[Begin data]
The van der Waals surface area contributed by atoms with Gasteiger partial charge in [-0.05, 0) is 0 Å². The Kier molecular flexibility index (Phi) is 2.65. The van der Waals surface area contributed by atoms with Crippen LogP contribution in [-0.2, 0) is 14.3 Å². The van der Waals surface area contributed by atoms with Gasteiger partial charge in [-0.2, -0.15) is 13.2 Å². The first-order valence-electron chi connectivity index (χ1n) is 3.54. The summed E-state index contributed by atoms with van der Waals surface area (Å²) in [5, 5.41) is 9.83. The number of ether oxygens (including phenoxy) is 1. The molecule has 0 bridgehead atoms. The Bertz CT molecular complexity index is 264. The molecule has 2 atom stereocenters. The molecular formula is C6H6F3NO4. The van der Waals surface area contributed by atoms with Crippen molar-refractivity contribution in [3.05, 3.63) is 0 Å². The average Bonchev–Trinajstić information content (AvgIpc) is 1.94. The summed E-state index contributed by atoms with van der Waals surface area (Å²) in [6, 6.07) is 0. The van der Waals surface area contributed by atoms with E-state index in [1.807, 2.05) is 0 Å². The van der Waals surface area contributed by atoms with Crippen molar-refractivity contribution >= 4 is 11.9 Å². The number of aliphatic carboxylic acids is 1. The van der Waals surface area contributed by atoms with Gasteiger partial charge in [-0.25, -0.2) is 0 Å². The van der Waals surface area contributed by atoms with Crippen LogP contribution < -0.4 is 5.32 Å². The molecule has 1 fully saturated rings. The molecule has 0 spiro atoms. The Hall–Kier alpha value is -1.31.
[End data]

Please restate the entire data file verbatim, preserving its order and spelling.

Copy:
The van der Waals surface area contributed by atoms with Gasteiger partial charge in [-0.05, 0) is 0 Å². The Kier molecular flexibility index (Phi) is 2.65. The van der Waals surface area contributed by atoms with Crippen LogP contribution in [-0.2, 0) is 14.3 Å². The van der Waals surface area contributed by atoms with Gasteiger partial charge in [-0.2, -0.15) is 13.2 Å². The first-order valence-electron chi connectivity index (χ1n) is 3.54. The summed E-state index contributed by atoms with van der Waals surface area (Å²) in [5, 5.41) is 9.83. The number of ether oxygens (including phenoxy) is 1. The molecule has 0 bridgehead atoms. The Bertz CT molecular complexity index is 264. The molecule has 2 atom stereocenters. The molecular formula is C6H6F3NO4. The van der Waals surface area contributed by atoms with Crippen molar-refractivity contribution in [3.05, 3.63) is 0 Å². The average Bonchev–Trinajstić information content (AvgIpc) is 1.94. The summed E-state index contributed by atoms with van der Waals surface area (Å²) in [6, 6.07) is 0. The van der Waals surface area contributed by atoms with E-state index in [1.807, 2.05) is 0 Å². The van der Waals surface area contributed by atoms with Crippen molar-refractivity contribution >= 4 is 11.9 Å². The number of aliphatic carboxylic acids is 1. The van der Waals surface area contributed by atoms with Gasteiger partial charge in [-0.25, -0.2) is 0 Å². The van der Waals surface area contributed by atoms with Crippen LogP contribution < -0.4 is 5.32 Å². The molecule has 1 fully saturated rings. The molecule has 0 spiro atoms. The Hall–Kier alpha value is -1.31.